Xinjiang deputy urges further study of region's cultural legacy
By Li Wenhan  ·  2023-03-10  ·   Source: Web Exclusive
Meng Nan, a professor of ethnicity and Central Asian studies at Xinjiang University in Urumqi and a deputy to the 14th National People’s Congress (COURTESY PHOTO)

For more than two millennia, people in Xinjiang have developed diverse cultures as part of the Chinese civilization, a national lawmaker and scholar of ethnicity said.

Xinjiang was included into Chinese territory in 60 B.C. during the Han Dynasty (206 B.C.-A.D. 220) and the central governments of all dynasties maintained jurisdiction over the region, Meng Nan, a professor of ethnicity and Central Asian studies at Xinjiang University in Urumqi, the regional capital, and a deputy to the 14th National People's Congress (NPC), told Beijing Review in an interview on March 5.

"The Uygur ethnic group came into being through a long process of migration and integration. Different cultures and religions coexist and have been fostered in the embrace of Chinese civilization," he said, adding that promoting a greater understanding of the region's history and ethnicities helps build unity and celebrate diversity.

Xinjiang Uygur Autonomous Region in the northwest, home to all 56 Chinese ethnicities, is one of China's most ethnically diverse regions. At the end of 2021, its population totaled 25.89 million, 57.76 percent of whom were from minority ethnic groups--those except the Han, the majority ethnic group. Xinjiang covers an area of 1.66 million square km, accounting for one sixth of the country's land territory.

Xinjiang is a region at the crossroads of eastern and western civilizations and the archaeological discoveries made there have significantly contributed to understanding of the ancient world, Meng said, adding universities in Xinjiang have strengths in studying ethnic integration and local history.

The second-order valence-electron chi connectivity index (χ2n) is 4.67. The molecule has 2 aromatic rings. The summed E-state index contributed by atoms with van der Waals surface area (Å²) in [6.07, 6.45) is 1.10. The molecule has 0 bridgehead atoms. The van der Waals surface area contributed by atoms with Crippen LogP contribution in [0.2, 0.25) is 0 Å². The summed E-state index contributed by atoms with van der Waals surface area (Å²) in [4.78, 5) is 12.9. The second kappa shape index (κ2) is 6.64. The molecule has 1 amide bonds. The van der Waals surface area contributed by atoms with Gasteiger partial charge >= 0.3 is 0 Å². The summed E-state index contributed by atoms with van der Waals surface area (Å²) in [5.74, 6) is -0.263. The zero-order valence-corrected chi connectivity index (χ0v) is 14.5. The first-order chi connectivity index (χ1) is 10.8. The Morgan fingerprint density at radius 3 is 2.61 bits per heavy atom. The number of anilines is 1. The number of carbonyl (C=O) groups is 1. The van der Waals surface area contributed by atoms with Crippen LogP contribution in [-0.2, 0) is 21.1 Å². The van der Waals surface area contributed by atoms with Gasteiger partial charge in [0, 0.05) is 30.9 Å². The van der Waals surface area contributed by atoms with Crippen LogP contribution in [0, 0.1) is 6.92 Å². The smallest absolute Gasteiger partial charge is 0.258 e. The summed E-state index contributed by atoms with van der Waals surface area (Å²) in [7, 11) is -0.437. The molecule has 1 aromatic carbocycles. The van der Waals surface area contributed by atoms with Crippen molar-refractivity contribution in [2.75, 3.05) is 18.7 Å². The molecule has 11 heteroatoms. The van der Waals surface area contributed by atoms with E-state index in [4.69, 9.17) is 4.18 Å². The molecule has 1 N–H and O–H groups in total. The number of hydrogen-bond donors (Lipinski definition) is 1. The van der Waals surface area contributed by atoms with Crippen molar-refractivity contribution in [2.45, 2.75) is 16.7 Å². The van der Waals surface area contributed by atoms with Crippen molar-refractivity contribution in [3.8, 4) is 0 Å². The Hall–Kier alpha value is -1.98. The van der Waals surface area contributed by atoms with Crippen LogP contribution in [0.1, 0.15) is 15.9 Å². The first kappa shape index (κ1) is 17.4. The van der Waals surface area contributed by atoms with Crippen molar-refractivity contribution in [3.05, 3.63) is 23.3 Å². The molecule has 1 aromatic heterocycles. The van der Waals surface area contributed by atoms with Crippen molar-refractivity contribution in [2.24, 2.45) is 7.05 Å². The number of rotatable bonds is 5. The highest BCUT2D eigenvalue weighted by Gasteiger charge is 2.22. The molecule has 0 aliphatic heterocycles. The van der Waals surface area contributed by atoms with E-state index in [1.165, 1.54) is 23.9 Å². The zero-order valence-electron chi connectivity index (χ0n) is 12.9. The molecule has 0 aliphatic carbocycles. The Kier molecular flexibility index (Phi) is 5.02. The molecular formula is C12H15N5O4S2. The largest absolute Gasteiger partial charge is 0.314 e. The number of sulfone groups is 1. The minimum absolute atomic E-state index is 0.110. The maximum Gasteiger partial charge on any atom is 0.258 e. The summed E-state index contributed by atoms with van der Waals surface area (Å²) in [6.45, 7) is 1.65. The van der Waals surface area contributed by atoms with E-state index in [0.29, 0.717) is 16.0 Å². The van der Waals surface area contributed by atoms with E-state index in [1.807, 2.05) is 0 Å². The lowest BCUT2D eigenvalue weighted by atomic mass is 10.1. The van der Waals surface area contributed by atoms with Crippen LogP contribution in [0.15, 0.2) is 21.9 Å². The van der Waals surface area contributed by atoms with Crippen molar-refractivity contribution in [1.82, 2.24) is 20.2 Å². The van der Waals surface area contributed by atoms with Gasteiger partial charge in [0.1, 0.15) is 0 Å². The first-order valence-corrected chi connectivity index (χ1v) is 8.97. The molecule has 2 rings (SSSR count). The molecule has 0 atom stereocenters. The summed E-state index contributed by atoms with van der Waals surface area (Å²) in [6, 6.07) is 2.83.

"We were the first to delve into Xinjiang's local history, its engagement with neighboring countries, and how to view its history within the broader context of Chinese history," Meng said.

"In 1970s and 1980s, we had all these trailblazers like historians Wei Liangtao and Su Beihai, who have shed light on previously unknown aspects of Xinjiang's history. But their retirements or deaths have left a huge vacuum of expertise. As the nation's educational and human resources are concentrated in the more developed eastern region, Xinjiang needs to grow its talent pool and put policies in place to attract and retain them."

"As an NPC deputy, I would like to suggest more efficient management of recruitment and lower entry thresholds for urgently needed talent," Meng said.

The First Session of the 14th NPC, the highest state organ of power, is taking place in Beijing on March 5-13. The duties of NPC deputies, who serve five-year terms, include gathering public opinion and regularly carrying out field research to gain an understanding of economic and social development in the areas they represent.

Meng has discussed the difficulties recruiting teaching staff and doctoral students with university leaders and faculties, collecting feedback from universities, research institutes and companies. The proposal he will make to the NPC is based on the consensus reached among these stakeholders.

"We are elected by the people. We cannot let them down," he added.

Copyedited by G.P. Wilson

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